Beauty in Barcelona does not end with Gaudí. Below are some more recent developments on the Barcelona scene.


I am sure you are wondering how I can qualify a beach as a recent development. It's true though. More than two miles of beachfront was built up in preparation for Barcelona to host the 1992 Olympics.


El Peix

Similarly, this giant, fish sculpture was created by Frank Gehry for the 1992 Olympics and is now one of the most recognizable landmarks on Barcelona's seafront.


David and Goliath in the Parc de les Cascades

This Antoni Llena piece was erected just after the Olympics. The artist's unusual interpretation of the biblical story of David and Goliath is meant to symbolize the revitalization of this neighborhood, post-games.


La Torre Glòries

This bullet-shaped skyscraper is 474 feet tall and has a whopping 4,400 windows. This building, erected in 2004, is one of the city's more recent builds.


Arc de Triomf

From the new, we travel back to the old. Like some of the pieces above that were created for the Olympics, the Arc de Triomf was constructed in 1888 to welcome visitors to the city as well. The Arc was designed by Josep Vilaseca i Casanovas to serve as the main entrance to the World Fair, held in Barcelona.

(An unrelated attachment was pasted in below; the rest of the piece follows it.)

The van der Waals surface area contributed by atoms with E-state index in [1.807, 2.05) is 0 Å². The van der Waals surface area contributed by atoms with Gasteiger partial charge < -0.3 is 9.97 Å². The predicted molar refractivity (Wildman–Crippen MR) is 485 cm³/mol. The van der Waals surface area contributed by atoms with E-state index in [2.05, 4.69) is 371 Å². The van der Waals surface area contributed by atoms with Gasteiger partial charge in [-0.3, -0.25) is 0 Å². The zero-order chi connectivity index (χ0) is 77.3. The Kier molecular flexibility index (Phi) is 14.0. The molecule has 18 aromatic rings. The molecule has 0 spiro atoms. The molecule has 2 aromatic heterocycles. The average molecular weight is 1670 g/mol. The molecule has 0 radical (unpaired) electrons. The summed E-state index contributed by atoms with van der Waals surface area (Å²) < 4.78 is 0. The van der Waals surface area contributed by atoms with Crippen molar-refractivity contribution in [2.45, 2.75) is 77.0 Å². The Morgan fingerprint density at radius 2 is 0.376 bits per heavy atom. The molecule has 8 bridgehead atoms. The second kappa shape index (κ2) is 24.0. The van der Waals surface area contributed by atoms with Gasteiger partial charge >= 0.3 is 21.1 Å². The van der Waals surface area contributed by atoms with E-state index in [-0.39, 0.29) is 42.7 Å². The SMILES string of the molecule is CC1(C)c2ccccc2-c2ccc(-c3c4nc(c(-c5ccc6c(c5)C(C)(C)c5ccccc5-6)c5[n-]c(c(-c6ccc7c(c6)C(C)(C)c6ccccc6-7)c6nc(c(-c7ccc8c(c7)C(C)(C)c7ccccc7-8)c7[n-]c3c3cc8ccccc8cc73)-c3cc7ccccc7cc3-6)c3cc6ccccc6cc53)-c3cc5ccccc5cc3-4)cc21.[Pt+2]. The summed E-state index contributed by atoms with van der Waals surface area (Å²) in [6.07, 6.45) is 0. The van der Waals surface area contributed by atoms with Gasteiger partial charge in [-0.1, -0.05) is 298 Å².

Plaza de Toros Monumental de Barcelona

Built in 1914, Plaza de Toros Monumental de Barcelona, or La Monumental, was the most famous bullring in Barcelona. La Monumental closed to bullfighting in 2011, but visitors can still enter to see a piece of history. If you are a Hemingway fan like me, my visit here conjured up images from his books “The Sun Also Rises” and “Death in the Afternoon.”


Barcelona City Hall

Barcelona's City Hall, or Casa de la Ciutat, is located in Plaça Sant Jaume, one of the most central points of the city. The original façade dates back to the 14th century.

Ciutat Vella

After my final day touring Barcelona, I wandered back to my hotel through the beautiful alleys, usually bustling, but now quiet after dark. After seeing so much beauty in this city, it became clear to me why (as I mentioned in my previous post) Barcelona is the only city to receive the Royal Gold Medal for architecture.


Coming up next are some of my favorite restaurants in Barcelona. Stay tuned.

45 views0 comments

Recent Posts

See All

Kommentare


bottom of page